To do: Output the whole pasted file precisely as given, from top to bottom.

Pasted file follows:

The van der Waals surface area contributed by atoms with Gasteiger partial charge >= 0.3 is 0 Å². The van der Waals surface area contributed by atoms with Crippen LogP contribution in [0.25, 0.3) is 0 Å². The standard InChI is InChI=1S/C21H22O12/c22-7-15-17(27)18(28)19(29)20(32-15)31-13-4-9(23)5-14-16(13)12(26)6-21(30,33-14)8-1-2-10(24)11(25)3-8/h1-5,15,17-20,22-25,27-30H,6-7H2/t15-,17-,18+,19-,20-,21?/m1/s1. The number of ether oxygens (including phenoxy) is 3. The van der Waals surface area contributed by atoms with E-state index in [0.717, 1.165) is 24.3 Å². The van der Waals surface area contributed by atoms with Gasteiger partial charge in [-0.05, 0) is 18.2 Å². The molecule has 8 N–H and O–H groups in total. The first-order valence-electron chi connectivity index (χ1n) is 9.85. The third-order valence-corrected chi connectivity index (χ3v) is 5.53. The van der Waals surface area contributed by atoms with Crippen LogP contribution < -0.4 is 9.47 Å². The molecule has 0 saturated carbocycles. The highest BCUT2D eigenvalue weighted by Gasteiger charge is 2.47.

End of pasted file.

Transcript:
The van der Waals surface area contributed by atoms with Gasteiger partial charge >= 0.3 is 0 Å². The van der Waals surface area contributed by atoms with Crippen LogP contribution in [0.25, 0.3) is 0 Å². The standard InChI is InChI=1S/C21H22O12/c22-7-15-17(27)18(28)19(29)20(32-15)31-13-4-9(23)5-14-16(13)12(26)6-21(30,33-14)8-1-2-10(24)11(25)3-8/h1-5,15,17-20,22-25,27-30H,6-7H2/t15-,17-,18+,19-,20-,21?/m1/s1. The number of ether oxygens (including phenoxy) is 3. The van der Waals surface area contributed by atoms with E-state index in [0.717, 1.165) is 24.3 Å². The van der Waals surface area contributed by atoms with Gasteiger partial charge in [-0.05, 0) is 18.2 Å². The molecule has 8 N–H and O–H groups in total. The first-order valence-electron chi connectivity index (χ1n) is 9.85. The third-order valence-corrected chi connectivity index (χ3v) is 5.53. The van der Waals surface area contributed by atoms with Crippen LogP contribution < -0.4 is 9.47 Å². The molecule has 0 saturated carbocycles. The highest BCUT2D eigenvalue weighted by Gasteiger charge is 2.47.